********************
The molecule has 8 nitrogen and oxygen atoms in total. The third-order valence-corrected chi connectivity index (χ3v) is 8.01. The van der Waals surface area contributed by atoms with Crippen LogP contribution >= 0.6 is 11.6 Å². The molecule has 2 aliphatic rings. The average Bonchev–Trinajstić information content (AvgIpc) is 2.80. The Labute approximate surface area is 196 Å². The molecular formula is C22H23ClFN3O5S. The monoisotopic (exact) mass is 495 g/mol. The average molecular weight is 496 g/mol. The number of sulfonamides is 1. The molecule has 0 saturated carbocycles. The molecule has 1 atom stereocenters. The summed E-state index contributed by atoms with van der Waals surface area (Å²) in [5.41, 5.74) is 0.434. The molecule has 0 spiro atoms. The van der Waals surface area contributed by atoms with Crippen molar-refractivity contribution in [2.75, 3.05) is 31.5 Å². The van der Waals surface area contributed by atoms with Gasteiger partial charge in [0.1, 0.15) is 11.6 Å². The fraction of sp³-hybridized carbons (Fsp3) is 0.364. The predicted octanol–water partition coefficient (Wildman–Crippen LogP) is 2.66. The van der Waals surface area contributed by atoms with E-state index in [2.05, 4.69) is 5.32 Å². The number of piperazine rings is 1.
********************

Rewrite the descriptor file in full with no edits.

The molecule has 8 nitrogen and oxygen atoms in total. The third-order valence-corrected chi connectivity index (χ3v) is 8.01. The van der Waals surface area contributed by atoms with Crippen LogP contribution >= 0.6 is 11.6 Å². The molecule has 2 aliphatic rings. The average Bonchev–Trinajstić information content (AvgIpc) is 2.80. The Labute approximate surface area is 196 Å². The molecular formula is C22H23ClFN3O5S. The monoisotopic (exact) mass is 495 g/mol. The average molecular weight is 496 g/mol. The number of sulfonamides is 1. The molecule has 0 saturated carbocycles. The molecule has 1 atom stereocenters. The summed E-state index contributed by atoms with van der Waals surface area (Å²) in [5.41, 5.74) is 0.434. The molecule has 0 spiro atoms. The van der Waals surface area contributed by atoms with Crippen molar-refractivity contribution in [2.75, 3.05) is 31.5 Å². The van der Waals surface area contributed by atoms with Gasteiger partial charge in [0.1, 0.15) is 11.6 Å². The fraction of sp³-hybridized carbons (Fsp3) is 0.364. The predicted octanol–water partition coefficient (Wildman–Crippen LogP) is 2.66. The van der Waals surface area contributed by atoms with E-state index in [2.05, 4.69) is 5.32 Å². The number of piperazine rings is 1.